Award-winning Cuban artist Luis Manuel Otero Alcantara donned flamboyant carnival attire as he unleashed his character Miss Bienal upon an unsuspecting Trafalgar Square on 26 October to protest against Decree 349, a law which threatens artistic expression in Cuba.
Expressing his surprise at being allowed to demonstrate in a public area without interference from authorities, he said: “People stop and stare, you know, but police don’t arrest me. It is strange because this wouldn’t happen in Cuba.”
Previously Alcántara was arrested for organising a concert against Decree 349, alongside Yanelyz Nuñez Leyva. If imposed on December 1, the law will see Cuba’s Ministry of Culture gain more power to censor art, issue fines and confiscate materials.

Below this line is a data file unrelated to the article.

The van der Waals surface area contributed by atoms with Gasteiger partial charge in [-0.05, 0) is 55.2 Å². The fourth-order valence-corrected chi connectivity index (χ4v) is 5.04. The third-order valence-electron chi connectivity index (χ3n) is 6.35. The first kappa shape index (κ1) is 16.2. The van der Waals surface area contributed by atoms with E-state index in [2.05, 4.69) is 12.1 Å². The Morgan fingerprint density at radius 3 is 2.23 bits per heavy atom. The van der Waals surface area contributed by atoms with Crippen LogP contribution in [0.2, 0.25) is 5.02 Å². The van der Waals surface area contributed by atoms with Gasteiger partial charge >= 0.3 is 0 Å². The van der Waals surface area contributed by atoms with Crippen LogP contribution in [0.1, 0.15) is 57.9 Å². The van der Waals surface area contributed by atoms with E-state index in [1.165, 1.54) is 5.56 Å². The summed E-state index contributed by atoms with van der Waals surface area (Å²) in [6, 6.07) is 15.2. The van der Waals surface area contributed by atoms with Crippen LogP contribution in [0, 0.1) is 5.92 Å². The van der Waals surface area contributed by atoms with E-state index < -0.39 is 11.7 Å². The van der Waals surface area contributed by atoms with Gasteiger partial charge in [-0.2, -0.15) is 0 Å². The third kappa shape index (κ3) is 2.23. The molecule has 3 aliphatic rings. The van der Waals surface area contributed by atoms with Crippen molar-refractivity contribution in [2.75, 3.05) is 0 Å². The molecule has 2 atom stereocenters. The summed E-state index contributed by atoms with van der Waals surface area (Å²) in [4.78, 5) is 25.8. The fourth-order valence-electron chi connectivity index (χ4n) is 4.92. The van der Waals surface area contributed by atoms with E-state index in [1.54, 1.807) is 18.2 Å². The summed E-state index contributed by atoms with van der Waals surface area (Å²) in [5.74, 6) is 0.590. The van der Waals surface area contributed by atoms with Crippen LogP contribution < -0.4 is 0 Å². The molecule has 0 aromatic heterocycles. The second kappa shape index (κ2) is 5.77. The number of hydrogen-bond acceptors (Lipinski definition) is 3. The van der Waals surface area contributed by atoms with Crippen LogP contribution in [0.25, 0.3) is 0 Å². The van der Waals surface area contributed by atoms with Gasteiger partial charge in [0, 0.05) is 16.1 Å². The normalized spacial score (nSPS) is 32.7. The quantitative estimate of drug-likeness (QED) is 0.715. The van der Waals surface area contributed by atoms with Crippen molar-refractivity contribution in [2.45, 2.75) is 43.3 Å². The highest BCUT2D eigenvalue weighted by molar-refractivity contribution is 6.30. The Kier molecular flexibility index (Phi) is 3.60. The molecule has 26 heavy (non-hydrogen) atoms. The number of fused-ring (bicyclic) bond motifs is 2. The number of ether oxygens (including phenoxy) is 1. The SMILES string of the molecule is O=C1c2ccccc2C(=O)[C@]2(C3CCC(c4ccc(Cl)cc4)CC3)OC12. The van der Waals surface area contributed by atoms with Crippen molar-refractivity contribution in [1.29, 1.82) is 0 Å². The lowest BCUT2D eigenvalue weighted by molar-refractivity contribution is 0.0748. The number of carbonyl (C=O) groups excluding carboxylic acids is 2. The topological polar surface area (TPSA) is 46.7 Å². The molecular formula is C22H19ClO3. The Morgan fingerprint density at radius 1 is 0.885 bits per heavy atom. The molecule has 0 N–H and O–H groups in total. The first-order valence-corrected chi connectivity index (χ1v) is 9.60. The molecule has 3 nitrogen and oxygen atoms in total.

His character, Miss Bienal, takes inspiration from dancers of the famous Tropicana Cabaret and cliches about Cuba. He plans to perform as Miss Bienal around the world, and could recently be found parading the streets of Madrid.
Sue Bingham, country coordinator for Cuba at Amnesty International, was on hand to show her support. She said: “It’s important for the Cuban artists to be here today in Trafalgar Square because this is such an iconic place in London and they wanted to make sure that they bring their message to the very heart of the UK.”
Alcántara and Nuñez run the Museum of Dissidence, a public art project celebrating dissent in Cuba, and were the recipients of the 2018 Index on Censorship Freedom of Expression Awards Fellowship for Arts. The activists finally received their accolades earlier this month after a seven-month battle to gain entry into the UK. The intimate ceremony was held at Metal arts centre in Chalkwell Hall, Southend.